When the Freedom Fighters started (the first national hemp organization), I enticed the membership to attend pot rallies, starting with the Ann Arbor Hash Bash in early April, with free campgrounds and free food, but the kicker was the medals. For every rally a member attended, they received a really cool Freedom Fighter medal and wearing these soon became a great badge of honor for cannabis activists across the land.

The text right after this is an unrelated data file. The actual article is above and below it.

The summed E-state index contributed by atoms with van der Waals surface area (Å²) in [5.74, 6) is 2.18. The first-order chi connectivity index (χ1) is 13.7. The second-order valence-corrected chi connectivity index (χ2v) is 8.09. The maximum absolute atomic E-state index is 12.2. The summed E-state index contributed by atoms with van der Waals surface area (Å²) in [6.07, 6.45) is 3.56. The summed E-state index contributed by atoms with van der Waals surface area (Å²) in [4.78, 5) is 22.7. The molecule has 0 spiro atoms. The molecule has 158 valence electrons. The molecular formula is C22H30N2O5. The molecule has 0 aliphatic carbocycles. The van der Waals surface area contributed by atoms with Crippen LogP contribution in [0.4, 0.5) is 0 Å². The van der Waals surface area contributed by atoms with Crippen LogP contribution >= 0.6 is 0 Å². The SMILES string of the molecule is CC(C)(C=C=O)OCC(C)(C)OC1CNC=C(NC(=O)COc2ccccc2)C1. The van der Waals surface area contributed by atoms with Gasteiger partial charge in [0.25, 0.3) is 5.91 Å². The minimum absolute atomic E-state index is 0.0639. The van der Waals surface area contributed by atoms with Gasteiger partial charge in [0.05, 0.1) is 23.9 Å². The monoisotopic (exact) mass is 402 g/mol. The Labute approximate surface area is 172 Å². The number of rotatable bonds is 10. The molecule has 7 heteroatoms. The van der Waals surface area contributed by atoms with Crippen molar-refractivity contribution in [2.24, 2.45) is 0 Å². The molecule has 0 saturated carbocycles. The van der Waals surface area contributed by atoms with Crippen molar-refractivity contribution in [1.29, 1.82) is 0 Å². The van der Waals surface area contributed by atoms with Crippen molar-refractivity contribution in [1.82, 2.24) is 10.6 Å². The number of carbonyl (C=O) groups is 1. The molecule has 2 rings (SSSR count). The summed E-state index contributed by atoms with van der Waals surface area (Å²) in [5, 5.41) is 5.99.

The Freedom Fighters not only ushered in the hemp movement, they brought life back to the rally scene. Because media coverage of rallies was usually intensely negative, and because photos of hippies smoking pot were considered non-productive, NORML had pursued a policy of allowing public pot events to die a quiet death, and instead concentrated on pressing Congress for legal reforms. It was the beginning of a suits versus stoners divide that continues today. My plan was to get everyone to dress up in Colonial-style outfits and waving Betsy Ross flags so we could recapture those sigils to our cause. On the left is the very first Freedom Fighter pin ever forged and Terry Michell made a flag of it and carried that flag around Alaska for a superb counter-intelligence operation resisting attempts to re-criminalize in that state. It was just one of many outstanding missions carried out by our short-lived movement. For a few years every April we met after the Hash Bash for 4:20 council, where we would select the Freedom Fighter of the Year by voice vote. We also threw 4:20 events when we traveled to Rainbow Gatherings, but those Hash Bash 420 councils were probably the first major 420 events outside the three that had happened on Mount Tam in the late 1980’s. And after the park police shut down that event, the Freedom Fighters took over the center of gravity on 420 celebrations. After we were disbanded, that energy moved over to the Cannabis Cup. Within a decade, 420 went global.